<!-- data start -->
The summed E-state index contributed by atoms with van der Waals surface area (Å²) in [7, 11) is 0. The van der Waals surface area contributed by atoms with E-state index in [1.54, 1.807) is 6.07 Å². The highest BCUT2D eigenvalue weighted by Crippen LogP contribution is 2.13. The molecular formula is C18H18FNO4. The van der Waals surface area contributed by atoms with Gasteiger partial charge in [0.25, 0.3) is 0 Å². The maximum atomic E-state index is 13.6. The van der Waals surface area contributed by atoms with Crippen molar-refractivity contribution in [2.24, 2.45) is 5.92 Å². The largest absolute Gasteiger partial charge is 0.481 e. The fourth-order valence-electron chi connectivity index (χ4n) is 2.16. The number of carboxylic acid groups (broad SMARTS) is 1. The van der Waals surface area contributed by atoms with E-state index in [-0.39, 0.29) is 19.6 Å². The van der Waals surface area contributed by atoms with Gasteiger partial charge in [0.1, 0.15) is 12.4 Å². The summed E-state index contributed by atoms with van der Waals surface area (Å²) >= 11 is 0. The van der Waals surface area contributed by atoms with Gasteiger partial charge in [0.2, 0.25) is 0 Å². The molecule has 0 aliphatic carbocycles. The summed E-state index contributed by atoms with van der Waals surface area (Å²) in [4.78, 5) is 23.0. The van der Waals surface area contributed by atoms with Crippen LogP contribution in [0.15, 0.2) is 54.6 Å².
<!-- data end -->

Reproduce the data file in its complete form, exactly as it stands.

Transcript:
The summed E-state index contributed by atoms with van der Waals surface area (Å²) in [7, 11) is 0. The van der Waals surface area contributed by atoms with E-state index in [1.54, 1.807) is 6.07 Å². The highest BCUT2D eigenvalue weighted by Crippen LogP contribution is 2.13. The molecular formula is C18H18FNO4. The van der Waals surface area contributed by atoms with Gasteiger partial charge in [0.25, 0.3) is 0 Å². The maximum atomic E-state index is 13.6. The van der Waals surface area contributed by atoms with Crippen molar-refractivity contribution in [2.24, 2.45) is 5.92 Å². The largest absolute Gasteiger partial charge is 0.481 e. The fourth-order valence-electron chi connectivity index (χ4n) is 2.16. The number of carboxylic acid groups (broad SMARTS) is 1. The van der Waals surface area contributed by atoms with E-state index in [-0.39, 0.29) is 19.6 Å². The van der Waals surface area contributed by atoms with Gasteiger partial charge in [0.1, 0.15) is 12.4 Å². The summed E-state index contributed by atoms with van der Waals surface area (Å²) >= 11 is 0. The van der Waals surface area contributed by atoms with Gasteiger partial charge in [0.2, 0.25) is 0 Å². The molecule has 0 aliphatic carbocycles. The summed E-state index contributed by atoms with van der Waals surface area (Å²) in [4.78, 5) is 23.0. The van der Waals surface area contributed by atoms with Crippen LogP contribution in [0.15, 0.2) is 54.6 Å².